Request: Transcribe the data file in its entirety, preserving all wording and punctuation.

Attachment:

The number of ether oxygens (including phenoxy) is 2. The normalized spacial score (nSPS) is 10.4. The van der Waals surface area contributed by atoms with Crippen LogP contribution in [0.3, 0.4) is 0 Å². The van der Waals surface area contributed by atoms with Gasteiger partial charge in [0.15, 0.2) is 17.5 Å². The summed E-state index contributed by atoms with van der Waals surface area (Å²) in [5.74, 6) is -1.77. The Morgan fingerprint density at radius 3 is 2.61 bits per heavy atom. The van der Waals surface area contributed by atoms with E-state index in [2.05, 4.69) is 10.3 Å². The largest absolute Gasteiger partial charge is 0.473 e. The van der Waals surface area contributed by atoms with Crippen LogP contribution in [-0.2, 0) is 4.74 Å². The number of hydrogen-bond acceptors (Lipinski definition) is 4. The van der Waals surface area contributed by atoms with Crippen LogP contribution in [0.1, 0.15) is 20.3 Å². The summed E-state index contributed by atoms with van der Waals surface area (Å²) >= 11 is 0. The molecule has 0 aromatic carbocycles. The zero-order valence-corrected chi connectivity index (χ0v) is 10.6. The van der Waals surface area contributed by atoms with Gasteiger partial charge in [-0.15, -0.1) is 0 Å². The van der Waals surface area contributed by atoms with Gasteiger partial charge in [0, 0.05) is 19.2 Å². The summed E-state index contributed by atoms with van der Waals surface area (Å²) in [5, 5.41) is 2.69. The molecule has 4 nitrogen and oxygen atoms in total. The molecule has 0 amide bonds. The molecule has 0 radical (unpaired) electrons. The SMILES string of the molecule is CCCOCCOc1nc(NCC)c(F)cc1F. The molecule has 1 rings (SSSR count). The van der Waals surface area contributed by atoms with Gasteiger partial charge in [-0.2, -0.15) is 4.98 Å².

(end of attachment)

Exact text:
The number of ether oxygens (including phenoxy) is 2. The normalized spacial score (nSPS) is 10.4. The van der Waals surface area contributed by atoms with Crippen LogP contribution in [0.3, 0.4) is 0 Å². The van der Waals surface area contributed by atoms with Gasteiger partial charge in [0.15, 0.2) is 17.5 Å². The summed E-state index contributed by atoms with van der Waals surface area (Å²) in [5.74, 6) is -1.77. The Morgan fingerprint density at radius 3 is 2.61 bits per heavy atom. The van der Waals surface area contributed by atoms with E-state index in [2.05, 4.69) is 10.3 Å². The largest absolute Gasteiger partial charge is 0.473 e. The van der Waals surface area contributed by atoms with Crippen LogP contribution in [-0.2, 0) is 4.74 Å². The number of hydrogen-bond acceptors (Lipinski definition) is 4. The van der Waals surface area contributed by atoms with Crippen LogP contribution in [0.1, 0.15) is 20.3 Å². The summed E-state index contributed by atoms with van der Waals surface area (Å²) >= 11 is 0. The molecule has 0 aromatic carbocycles. The zero-order valence-corrected chi connectivity index (χ0v) is 10.6. The van der Waals surface area contributed by atoms with Gasteiger partial charge in [-0.15, -0.1) is 0 Å². The van der Waals surface area contributed by atoms with Gasteiger partial charge in [0, 0.05) is 19.2 Å². The summed E-state index contributed by atoms with van der Waals surface area (Å²) in [5, 5.41) is 2.69. The molecule has 4 nitrogen and oxygen atoms in total. The molecule has 0 amide bonds. The molecule has 0 radical (unpaired) electrons. The SMILES string of the molecule is CCCOCCOc1nc(NCC)c(F)cc1F. The molecule has 1 rings (SSSR count). The van der Waals surface area contributed by atoms with Gasteiger partial charge in [-0.2, -0.15) is 4.98 Å².